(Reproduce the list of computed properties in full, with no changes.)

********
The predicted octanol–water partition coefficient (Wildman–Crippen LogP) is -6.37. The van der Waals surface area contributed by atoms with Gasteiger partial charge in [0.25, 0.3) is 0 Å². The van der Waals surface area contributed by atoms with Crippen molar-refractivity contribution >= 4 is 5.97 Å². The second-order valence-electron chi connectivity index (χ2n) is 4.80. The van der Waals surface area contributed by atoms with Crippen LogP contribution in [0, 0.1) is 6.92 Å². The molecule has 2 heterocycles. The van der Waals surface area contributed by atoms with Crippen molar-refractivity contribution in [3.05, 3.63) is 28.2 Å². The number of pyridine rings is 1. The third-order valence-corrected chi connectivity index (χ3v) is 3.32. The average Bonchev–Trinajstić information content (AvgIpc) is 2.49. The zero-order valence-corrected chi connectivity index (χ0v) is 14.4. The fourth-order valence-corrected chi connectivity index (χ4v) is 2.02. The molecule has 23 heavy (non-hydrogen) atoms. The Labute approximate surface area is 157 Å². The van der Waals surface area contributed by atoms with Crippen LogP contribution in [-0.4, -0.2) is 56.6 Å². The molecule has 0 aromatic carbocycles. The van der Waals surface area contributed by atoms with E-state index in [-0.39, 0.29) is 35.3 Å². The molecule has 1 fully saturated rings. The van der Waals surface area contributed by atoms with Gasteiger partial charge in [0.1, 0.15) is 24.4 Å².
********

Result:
The predicted octanol–water partition coefficient (Wildman–Crippen LogP) is -6.37. The van der Waals surface area contributed by atoms with Gasteiger partial charge in [0.25, 0.3) is 0 Å². The van der Waals surface area contributed by atoms with Crippen molar-refractivity contribution >= 4 is 5.97 Å². The second-order valence-electron chi connectivity index (χ2n) is 4.80. The van der Waals surface area contributed by atoms with Crippen LogP contribution in [0, 0.1) is 6.92 Å². The molecule has 2 heterocycles. The van der Waals surface area contributed by atoms with Crippen molar-refractivity contribution in [3.05, 3.63) is 28.2 Å². The number of pyridine rings is 1. The third-order valence-corrected chi connectivity index (χ3v) is 3.32. The average Bonchev–Trinajstić information content (AvgIpc) is 2.49. The zero-order valence-corrected chi connectivity index (χ0v) is 14.4. The fourth-order valence-corrected chi connectivity index (χ4v) is 2.02. The molecule has 23 heavy (non-hydrogen) atoms. The Labute approximate surface area is 157 Å². The van der Waals surface area contributed by atoms with Crippen LogP contribution in [-0.4, -0.2) is 56.6 Å². The molecule has 0 aromatic carbocycles. The van der Waals surface area contributed by atoms with E-state index in [-0.39, 0.29) is 35.3 Å². The molecule has 1 fully saturated rings. The van der Waals surface area contributed by atoms with Gasteiger partial charge in [0.1, 0.15) is 24.4 Å².